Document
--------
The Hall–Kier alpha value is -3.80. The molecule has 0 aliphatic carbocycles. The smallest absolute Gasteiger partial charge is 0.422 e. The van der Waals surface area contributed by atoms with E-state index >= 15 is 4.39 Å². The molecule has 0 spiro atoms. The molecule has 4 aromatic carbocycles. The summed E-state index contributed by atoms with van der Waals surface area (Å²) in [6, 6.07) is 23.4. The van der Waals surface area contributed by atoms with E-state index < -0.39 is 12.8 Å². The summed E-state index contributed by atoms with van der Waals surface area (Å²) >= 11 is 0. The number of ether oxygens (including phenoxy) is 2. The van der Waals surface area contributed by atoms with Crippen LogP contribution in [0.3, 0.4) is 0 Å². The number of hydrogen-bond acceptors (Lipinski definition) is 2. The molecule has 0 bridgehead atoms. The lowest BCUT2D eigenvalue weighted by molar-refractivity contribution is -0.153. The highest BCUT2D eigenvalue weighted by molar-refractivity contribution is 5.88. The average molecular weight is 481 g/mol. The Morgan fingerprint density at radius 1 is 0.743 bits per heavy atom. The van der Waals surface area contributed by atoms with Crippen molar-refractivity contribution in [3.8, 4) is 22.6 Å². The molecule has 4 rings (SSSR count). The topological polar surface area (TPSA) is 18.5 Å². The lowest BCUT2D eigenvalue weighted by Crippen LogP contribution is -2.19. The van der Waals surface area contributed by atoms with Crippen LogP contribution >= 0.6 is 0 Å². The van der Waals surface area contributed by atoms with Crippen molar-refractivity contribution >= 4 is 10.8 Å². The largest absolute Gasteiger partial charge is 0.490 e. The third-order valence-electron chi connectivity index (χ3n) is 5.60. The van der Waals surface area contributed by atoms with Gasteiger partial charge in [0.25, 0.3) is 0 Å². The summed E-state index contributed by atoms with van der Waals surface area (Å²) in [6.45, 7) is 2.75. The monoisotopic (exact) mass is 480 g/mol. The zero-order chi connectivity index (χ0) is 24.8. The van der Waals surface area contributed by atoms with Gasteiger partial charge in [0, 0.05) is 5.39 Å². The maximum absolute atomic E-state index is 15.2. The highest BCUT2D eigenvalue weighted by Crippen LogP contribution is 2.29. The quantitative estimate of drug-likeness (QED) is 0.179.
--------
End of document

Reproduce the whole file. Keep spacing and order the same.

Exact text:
The Hall–Kier alpha value is -3.80. The molecule has 0 aliphatic carbocycles. The smallest absolute Gasteiger partial charge is 0.422 e. The van der Waals surface area contributed by atoms with E-state index >= 15 is 4.39 Å². The molecule has 0 spiro atoms. The molecule has 4 aromatic carbocycles. The summed E-state index contributed by atoms with van der Waals surface area (Å²) in [6, 6.07) is 23.4. The van der Waals surface area contributed by atoms with E-state index < -0.39 is 12.8 Å². The summed E-state index contributed by atoms with van der Waals surface area (Å²) >= 11 is 0. The number of ether oxygens (including phenoxy) is 2. The van der Waals surface area contributed by atoms with Crippen LogP contribution in [0.3, 0.4) is 0 Å². The number of hydrogen-bond acceptors (Lipinski definition) is 2. The molecule has 0 bridgehead atoms. The lowest BCUT2D eigenvalue weighted by molar-refractivity contribution is -0.153. The highest BCUT2D eigenvalue weighted by molar-refractivity contribution is 5.88. The average molecular weight is 481 g/mol. The Morgan fingerprint density at radius 1 is 0.743 bits per heavy atom. The van der Waals surface area contributed by atoms with Crippen molar-refractivity contribution in [3.8, 4) is 22.6 Å². The molecule has 4 rings (SSSR count). The topological polar surface area (TPSA) is 18.5 Å². The lowest BCUT2D eigenvalue weighted by Crippen LogP contribution is -2.19. The van der Waals surface area contributed by atoms with Crippen LogP contribution >= 0.6 is 0 Å². The van der Waals surface area contributed by atoms with Crippen molar-refractivity contribution >= 4 is 10.8 Å². The largest absolute Gasteiger partial charge is 0.490 e. The third-order valence-electron chi connectivity index (χ3n) is 5.60. The van der Waals surface area contributed by atoms with Gasteiger partial charge in [0.25, 0.3) is 0 Å². The summed E-state index contributed by atoms with van der Waals surface area (Å²) in [6.45, 7) is 2.75. The monoisotopic (exact) mass is 480 g/mol. The zero-order chi connectivity index (χ0) is 24.8. The van der Waals surface area contributed by atoms with Gasteiger partial charge in [0, 0.05) is 5.39 Å². The maximum absolute atomic E-state index is 15.2. The highest BCUT2D eigenvalue weighted by Crippen LogP contribution is 2.29. The quantitative estimate of drug-likeness (QED) is 0.179.